Over rock and under tree

Well, that was fast. In a matter of a few weeks, I made the jump from Knight Wazer to Royalty Wazer, after having driven a total of 4,665 miles. It is interesting to me that, during this period of two and a half weeks, the point value required to reach royalty did not change. It makes sense to me that this value may be recalculated less frequently, perhaps on a weekly or monthly basis, but I crossed both week and month boundaries without the point value being updated.

This indicates to me that the activity at the 1% mark for Waze members—at least in North Carolina—is stagnant, as the 1% bar is not moving. Thus, in North Carolina less than 1% of the total Waze membership is highly active.

Roads go ever ever on

Last November I joined the Waze traffic and navigation community. I’ve been using Waze since then for my daily commute and also used it for our family’s Thanksgiving trip. My commute time is 35 minutes in one direction compared to the national average of 25 minutes.

It is now mid-February, three months later, and I’m a little surprised at how rapidly I’ve been able to progress in ranking. Just today I received the Waze Knight status, which means that I am in the top 4% of users in my state, North Carolina.

Thus far I have driven only 3,472 miles with Waze. The majority of my Waze points come from driving miles, although I have achieved a fairly normal set of bonus points (for example, using Waze four days out of one week). That is not a lot of activity to reach the top 4%!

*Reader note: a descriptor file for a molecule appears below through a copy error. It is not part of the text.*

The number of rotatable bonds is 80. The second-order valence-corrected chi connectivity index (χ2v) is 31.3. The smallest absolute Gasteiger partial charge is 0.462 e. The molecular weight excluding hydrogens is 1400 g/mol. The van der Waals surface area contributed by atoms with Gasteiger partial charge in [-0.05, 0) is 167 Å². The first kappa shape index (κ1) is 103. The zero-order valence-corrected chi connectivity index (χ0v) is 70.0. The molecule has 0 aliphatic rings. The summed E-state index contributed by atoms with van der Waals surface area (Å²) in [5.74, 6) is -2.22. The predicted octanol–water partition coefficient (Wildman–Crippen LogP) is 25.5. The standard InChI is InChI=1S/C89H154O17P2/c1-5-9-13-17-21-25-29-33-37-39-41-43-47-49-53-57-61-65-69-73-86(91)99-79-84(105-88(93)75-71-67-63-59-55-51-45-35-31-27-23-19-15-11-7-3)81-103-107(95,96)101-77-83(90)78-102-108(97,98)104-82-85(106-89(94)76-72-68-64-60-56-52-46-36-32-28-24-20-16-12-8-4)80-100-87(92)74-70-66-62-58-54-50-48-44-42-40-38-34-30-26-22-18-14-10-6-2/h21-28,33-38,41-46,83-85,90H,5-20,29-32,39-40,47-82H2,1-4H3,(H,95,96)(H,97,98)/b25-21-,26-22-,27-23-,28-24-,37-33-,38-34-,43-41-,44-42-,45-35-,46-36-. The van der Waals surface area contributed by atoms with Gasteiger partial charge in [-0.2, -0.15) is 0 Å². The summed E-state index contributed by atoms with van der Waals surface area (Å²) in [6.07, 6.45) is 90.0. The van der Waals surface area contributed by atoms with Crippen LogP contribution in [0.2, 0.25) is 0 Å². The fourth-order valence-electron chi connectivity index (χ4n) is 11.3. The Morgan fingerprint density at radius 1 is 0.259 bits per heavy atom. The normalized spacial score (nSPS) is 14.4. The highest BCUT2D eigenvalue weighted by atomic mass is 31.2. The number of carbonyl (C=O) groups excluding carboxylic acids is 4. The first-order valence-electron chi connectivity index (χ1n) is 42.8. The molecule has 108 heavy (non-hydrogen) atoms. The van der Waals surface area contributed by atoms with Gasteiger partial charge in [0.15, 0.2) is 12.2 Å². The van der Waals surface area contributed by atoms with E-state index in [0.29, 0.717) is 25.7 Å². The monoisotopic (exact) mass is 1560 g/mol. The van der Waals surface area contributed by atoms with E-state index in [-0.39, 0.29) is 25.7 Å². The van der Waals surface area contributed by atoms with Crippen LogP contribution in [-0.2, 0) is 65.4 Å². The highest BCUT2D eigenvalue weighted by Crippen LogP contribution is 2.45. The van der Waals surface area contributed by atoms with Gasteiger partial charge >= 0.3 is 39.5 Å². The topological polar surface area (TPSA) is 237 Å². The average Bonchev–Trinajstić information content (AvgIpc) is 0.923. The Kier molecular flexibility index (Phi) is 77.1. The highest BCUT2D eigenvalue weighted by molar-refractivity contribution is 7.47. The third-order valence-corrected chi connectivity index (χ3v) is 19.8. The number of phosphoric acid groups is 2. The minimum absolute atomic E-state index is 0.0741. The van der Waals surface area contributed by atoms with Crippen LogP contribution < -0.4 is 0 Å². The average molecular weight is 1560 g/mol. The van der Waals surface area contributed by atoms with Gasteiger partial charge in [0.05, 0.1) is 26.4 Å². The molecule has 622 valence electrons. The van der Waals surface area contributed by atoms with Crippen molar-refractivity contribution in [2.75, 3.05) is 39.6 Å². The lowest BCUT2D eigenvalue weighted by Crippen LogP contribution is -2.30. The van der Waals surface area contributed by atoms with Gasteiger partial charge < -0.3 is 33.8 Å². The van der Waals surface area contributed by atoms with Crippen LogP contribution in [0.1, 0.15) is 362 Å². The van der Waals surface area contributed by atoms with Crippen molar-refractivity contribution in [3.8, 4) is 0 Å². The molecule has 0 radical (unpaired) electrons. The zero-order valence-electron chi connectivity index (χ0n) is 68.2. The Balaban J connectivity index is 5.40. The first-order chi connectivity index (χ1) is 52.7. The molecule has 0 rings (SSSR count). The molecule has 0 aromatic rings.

If I’d had to guess, I would have expected that somewhere in the neighborhood of 20% of Waze’s user base was fairly active. But from my experience, at least in North Carolina I would say that number must be less than 5% and could be much less than that. Now I’m very curious to see whether and how quickly I’m able to reach the top 1%.

Minecraft

At Christmas the kids caught the Minecraft bug from their cousins. They pooled their birthday and chore money and bought it. They’ve been enjoying tinkering around with it, together with the help of some books we reserved at the library. Today I installed Ubuntu on the old Windows XP laptop, and voila! We have a dedicated Minecraft computer now.

Defect

defect

Root cause: powdery snow
Resolution: usage error

Concerning intermittent things, I am still tickled by the old Microsoft Word tip of the day, “Things that go away by themselves can come back by themselves.”

Concerning intermitten things, it seems prudent to assume that things that go away at great speed can come back at great speed.